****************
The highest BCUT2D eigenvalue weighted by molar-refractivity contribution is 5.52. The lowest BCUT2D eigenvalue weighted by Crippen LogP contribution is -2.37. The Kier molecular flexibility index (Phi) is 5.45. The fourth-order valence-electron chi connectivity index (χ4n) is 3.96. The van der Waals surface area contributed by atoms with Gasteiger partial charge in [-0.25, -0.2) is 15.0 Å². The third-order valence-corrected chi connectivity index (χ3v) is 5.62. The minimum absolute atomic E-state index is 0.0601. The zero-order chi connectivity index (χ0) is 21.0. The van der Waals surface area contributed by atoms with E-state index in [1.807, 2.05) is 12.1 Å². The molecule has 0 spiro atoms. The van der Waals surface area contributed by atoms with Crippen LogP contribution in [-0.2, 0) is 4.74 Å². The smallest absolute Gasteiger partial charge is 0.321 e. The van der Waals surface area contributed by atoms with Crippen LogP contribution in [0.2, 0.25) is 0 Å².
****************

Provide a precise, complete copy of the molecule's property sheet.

The highest BCUT2D eigenvalue weighted by molar-refractivity contribution is 5.52. The lowest BCUT2D eigenvalue weighted by Crippen LogP contribution is -2.37. The Kier molecular flexibility index (Phi) is 5.45. The fourth-order valence-electron chi connectivity index (χ4n) is 3.96. The van der Waals surface area contributed by atoms with Gasteiger partial charge in [-0.25, -0.2) is 15.0 Å². The third-order valence-corrected chi connectivity index (χ3v) is 5.62. The minimum absolute atomic E-state index is 0.0601. The zero-order chi connectivity index (χ0) is 21.0. The van der Waals surface area contributed by atoms with E-state index in [1.807, 2.05) is 12.1 Å². The molecule has 0 spiro atoms. The van der Waals surface area contributed by atoms with Crippen LogP contribution in [-0.2, 0) is 4.74 Å². The smallest absolute Gasteiger partial charge is 0.321 e. The van der Waals surface area contributed by atoms with Crippen LogP contribution in [0.2, 0.25) is 0 Å².